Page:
Tribute to Alan Turing-the Father of Computer Science
Alan Turing Biography
Alan Turing as born on June 23, 1912 to Julius Mathison and Ethel Sara Turing at the Paddington Nursury, London, England.
His father joined the Indian foreign service in Madras, India, along with his wife, Sara.
He and his elder brother, John, did not live in India. They lived in various upper middle class homes of his parent's friends.
Growing up lhis favorite book was Natural Wonders Every Child Should Know (Out of print at Amazon).
His father retired from the Indian Foreign Service in 1926 and he and his wife Sara returned to England.
He was not a good student and his mother worried that he would not be admitted to an English Public School.
He was accepted at Sherborne School.
In 1928 he formed an interlectual friendship with another student at Sherborne School, Christopher Morcom, who tragically died in 1930.
In letters to Marcom's mother, he was interested in mind and matter, especially after readingA. S. Eddington's book The Nature of the Physical World, which led to his interest in quantum-mechanical theory.
He entered King's College, Cambridge in 1931, majoring in mathematics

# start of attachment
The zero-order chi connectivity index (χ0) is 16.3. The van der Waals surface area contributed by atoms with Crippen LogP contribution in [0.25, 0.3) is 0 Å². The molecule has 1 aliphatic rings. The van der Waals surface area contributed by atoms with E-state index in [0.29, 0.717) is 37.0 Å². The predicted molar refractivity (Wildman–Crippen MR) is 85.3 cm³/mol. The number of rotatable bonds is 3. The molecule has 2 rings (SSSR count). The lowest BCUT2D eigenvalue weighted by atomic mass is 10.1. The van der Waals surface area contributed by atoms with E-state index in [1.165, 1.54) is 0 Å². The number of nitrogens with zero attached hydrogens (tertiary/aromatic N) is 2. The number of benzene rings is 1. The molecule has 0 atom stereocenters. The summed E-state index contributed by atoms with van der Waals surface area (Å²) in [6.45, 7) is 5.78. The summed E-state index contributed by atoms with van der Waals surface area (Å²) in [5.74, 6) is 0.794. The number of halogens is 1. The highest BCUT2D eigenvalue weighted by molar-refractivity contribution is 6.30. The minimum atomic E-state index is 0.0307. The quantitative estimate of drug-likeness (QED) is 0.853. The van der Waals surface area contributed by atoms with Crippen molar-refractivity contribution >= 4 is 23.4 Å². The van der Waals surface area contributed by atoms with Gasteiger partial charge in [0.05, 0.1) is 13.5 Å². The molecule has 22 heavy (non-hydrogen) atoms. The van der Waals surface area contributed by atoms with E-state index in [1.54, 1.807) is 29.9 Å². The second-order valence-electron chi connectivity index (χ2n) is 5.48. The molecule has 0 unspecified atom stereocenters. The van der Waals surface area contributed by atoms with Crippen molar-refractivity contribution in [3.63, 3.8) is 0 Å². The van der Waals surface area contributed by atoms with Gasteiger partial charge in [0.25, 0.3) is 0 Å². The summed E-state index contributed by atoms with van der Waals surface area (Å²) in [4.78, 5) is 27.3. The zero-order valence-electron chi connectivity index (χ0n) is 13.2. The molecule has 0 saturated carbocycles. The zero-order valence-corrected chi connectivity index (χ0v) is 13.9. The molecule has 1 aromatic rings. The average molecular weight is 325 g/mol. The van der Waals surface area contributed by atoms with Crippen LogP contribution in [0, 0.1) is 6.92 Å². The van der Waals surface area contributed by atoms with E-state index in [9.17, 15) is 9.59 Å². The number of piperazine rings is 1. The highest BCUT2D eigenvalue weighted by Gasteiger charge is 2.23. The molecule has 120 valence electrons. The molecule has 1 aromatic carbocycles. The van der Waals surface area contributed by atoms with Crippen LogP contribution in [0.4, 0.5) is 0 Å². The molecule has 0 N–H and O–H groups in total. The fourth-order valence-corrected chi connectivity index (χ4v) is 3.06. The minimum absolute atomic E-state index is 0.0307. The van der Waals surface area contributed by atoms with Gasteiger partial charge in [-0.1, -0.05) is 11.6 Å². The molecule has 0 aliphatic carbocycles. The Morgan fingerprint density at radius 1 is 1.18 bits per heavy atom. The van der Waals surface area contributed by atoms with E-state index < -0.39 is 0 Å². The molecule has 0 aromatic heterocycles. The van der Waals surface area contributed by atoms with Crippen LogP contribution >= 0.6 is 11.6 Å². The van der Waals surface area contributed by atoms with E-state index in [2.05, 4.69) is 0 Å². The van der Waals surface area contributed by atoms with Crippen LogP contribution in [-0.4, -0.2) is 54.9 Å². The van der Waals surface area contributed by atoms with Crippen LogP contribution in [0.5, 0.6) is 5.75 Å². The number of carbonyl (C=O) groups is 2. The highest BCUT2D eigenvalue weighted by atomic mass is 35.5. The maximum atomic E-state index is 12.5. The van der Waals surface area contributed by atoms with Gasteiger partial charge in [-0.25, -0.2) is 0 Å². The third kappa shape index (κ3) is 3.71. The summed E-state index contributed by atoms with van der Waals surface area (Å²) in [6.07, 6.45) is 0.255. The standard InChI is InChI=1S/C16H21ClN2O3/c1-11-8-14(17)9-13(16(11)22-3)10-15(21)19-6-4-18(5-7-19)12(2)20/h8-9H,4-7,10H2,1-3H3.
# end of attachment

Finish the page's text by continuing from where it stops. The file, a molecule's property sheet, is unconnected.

in 1932, he read the then new work of von Neumann on the logical foundations of quantum mechanics
While at King's College, he relaxed by rowing, running, and later sailing.
He graduated with a distinguished degree in 1934 followed by a Fellowship of King's College in 1935 and a Smith's Prize in 1936 for work on probability theory
He was facinated by the question of Decidability, the Entscheidungsproblem. Could there exist, at least in principle, a definite method or process by which it could be decided whether any given mathematical assertion was provable?
He analysed what could be achieved by a person performing a methodical process, and seizing on the idea of something done 'mechanically', expressed the analysis in terms of a theoretical machine able to perform certain precisely defined elementary operations on symbols on paper tape.
Having made this novel definition of what should count as a 'definite method' — now known as an algorithm.
In 1936, he created the Turing machine.
It uses an infinity long paper tape divided into squares, It reads the tape contining 0's and 1's one square at a time, It can simulate ANY computer algorithm, no matter how complicated it is! All of today's computers follow this model.
He was a superb runner and would have entered the 1948 Olymics, but was prevented because of an injury
In 1936, we find him at Princeton University
In 1936, he wrote ON COMPUTABLE NUMBERS, WITH AN APPLICATION TO THE ENTSCHEIDUNGSPROBLEM
A copy of this paper was recently offerred for sale: $35,000.00. Someone bought an offprint for $256445.86
In 1937 Turing and John von Neumann had their first discussions about computing and what would later be called “artificial intelligence” (AI)
Upon British declaration of war on September 3, 1939, Turing took up full-time work at the wartime cryptanalytic headquarters, Bletchley Park.
Nazi Germany used a cypher machine to encode their message known as the Enigma machine
From late 1940 onwards, the Turing-Welchman Bombe made reading of Nazi Luftwaffe air attack signals routine.